Beuckmann spent 16 days at Queen Elizabeth University Hospital. She was discharged to recover at home. The 34-year-old mother of one is currently wheelchair-bound due to the bandages on her legs and blisters on the soles of her feet. She may need physiotherapy to help strengthen her leg muscles.

“They are starting to heal and they’re looking a lot better than they were but as the blisters started to get worse, they all sort of merged together,” she said. “I didn’t know what was going on.”

With the blisters merging, her legs have looked like a pair of “giant blisters.” Beuckmann admitted that at one point she feared her legs might have to be amputated.

Dermatologist agrees COVID-19 vaccine causes the blisters

Dr. Emma Wedgeworth, a consultant dermatologist and spokeswoman at the British Skin Foundation, agreed that Beuckmann had likely suffered a reaction to the vaccine.

“Vaccines are designed to activate the immune system. Occasionally people will have quite dramatic activation of their immune systems which, as happened in this case, can manifest in their skin” Wedgeworth told MailOnline. “This poor lady had a very severe reaction, which thankfully is extremely rare.”

It is not clear why Beuckmann, who works in retail, was invited for a vaccine. Scotland’s vaccine rollout was focused on people over the age of 50 when she got vaccinated, although vaccines are available to those who are considered at risk from the virus, or live with someone considered vulnerable.

At least 20 million Briton have had AstraZeneca’s COVID-19 vaccine, which drug regulators say causes a rash in one percent of cases. They say rashes caused by the jab tend to go away within a week.

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Trojan labs? Chinese biotech company offers to build COVID testing labs in six states




In 2012, BGI acquired Complete Genomics, a DNA sequencing company and equipment maker. The funds for the $117.6 million purchase were raised from Chinese venture capitals. The company has expanded its footprint globally. According to its website, BGI conducts business in more than 100 countries and areas and has 11 offices and labs in the U.S.

People are concerned about China’s access to American DNA data

Some said that with Complete Genomics providing an American base, BGI would have access to more DNA samples from Americans, helping it compile a huge database of genetic information. Some also worried about the protection of the genetic information’s privacy.

According to a 2019 report from the U.S.–China Economic and Security Review Commission (USCC), BGI “has formed numerous partnerships with U.S. healthcare providers and research organizations to provide large-scale genetic sequencing to support medical research efforts,”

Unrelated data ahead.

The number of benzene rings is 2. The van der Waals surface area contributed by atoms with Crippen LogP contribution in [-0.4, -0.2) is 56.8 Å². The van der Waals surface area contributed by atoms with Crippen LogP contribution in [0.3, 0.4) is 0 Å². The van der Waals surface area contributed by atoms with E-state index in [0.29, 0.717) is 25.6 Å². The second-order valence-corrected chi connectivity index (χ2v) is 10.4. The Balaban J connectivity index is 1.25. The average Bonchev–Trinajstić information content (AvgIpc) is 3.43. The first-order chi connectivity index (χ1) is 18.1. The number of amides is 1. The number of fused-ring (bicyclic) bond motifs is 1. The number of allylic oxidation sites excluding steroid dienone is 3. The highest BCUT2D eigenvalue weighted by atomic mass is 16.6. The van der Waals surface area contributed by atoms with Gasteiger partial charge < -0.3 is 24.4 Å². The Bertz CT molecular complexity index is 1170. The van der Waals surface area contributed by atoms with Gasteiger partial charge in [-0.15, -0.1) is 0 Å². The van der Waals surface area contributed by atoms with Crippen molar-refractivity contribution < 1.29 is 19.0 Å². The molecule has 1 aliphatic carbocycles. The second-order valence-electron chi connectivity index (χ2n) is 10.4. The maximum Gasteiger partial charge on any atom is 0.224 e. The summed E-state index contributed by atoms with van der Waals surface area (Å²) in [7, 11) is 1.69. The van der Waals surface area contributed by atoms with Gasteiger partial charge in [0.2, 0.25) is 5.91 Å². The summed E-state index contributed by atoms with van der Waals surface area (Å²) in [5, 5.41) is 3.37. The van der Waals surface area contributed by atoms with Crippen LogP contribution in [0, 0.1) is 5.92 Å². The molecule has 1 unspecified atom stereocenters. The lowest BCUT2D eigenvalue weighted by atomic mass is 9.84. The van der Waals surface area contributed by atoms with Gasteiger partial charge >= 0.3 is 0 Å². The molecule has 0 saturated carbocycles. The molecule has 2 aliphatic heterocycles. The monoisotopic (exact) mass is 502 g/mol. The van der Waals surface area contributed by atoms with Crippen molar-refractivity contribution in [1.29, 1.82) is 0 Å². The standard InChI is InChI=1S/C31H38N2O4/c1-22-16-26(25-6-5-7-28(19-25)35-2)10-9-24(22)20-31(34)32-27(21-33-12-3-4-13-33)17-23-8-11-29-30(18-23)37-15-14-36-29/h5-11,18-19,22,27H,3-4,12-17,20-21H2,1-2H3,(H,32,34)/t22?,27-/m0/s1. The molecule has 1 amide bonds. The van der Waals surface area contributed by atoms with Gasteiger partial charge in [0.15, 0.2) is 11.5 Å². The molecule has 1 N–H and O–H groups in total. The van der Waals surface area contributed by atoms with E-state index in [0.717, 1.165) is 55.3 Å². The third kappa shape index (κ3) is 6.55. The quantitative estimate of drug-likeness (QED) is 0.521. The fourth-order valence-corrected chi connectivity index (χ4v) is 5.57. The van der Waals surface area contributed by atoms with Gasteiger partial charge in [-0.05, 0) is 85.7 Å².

There are three main reasons why many people in the biotech community and government have expressed concerns about China’s access to American DNA data.

In the “60 Minutes” interview, Evanina discussed the very likely scenario in which Chinese companies would be able to micro-target American individuals and offer customized preventative solutions based on their DNA.

Evanina asked: “Do we want to have another nation systematically eliminate our healthcare services? Are we okay with that as a nation?”

The second concern is that China may use DNA to track and attack American individuals. As the USCC report states: “China could target vulnerabilities in specific individuals brought to light by genomic data or health records. Individuals targeted in such attacks would likely be strategically identified persons, such as diplomats, politicians, high-ranking federal officials or military leadership.”

The third concern is that China may devise bioweapons to target non-Asians. Steven Mosher, president of the Population Research Institute, discussed it in his article “What Will China Do With Your DNA?” published by The Epoch Times in March 2019.

He wrote: “We know that the Asian genome is genetically distinct from the Caucasian and African in many ways. … Would it be possible to bioengineer a very virulent version of, say, smallpox, that was easily transmitted, fatal to other races, but to which the Chinese enjoyed a natural immunity? … Given our present ability to manipulate genomes, if such a bio-weapon can be imagined, it can probably – given enough time and resources – be realized.”

An article from Technocracy said: “China’s aggressive collection of American DNA should be doubly alarming because it can only spell one ultimate outcome: biowarfare. That is, genetically engineering viruses or other diseases that will be selectively harmful to U.S. populations.”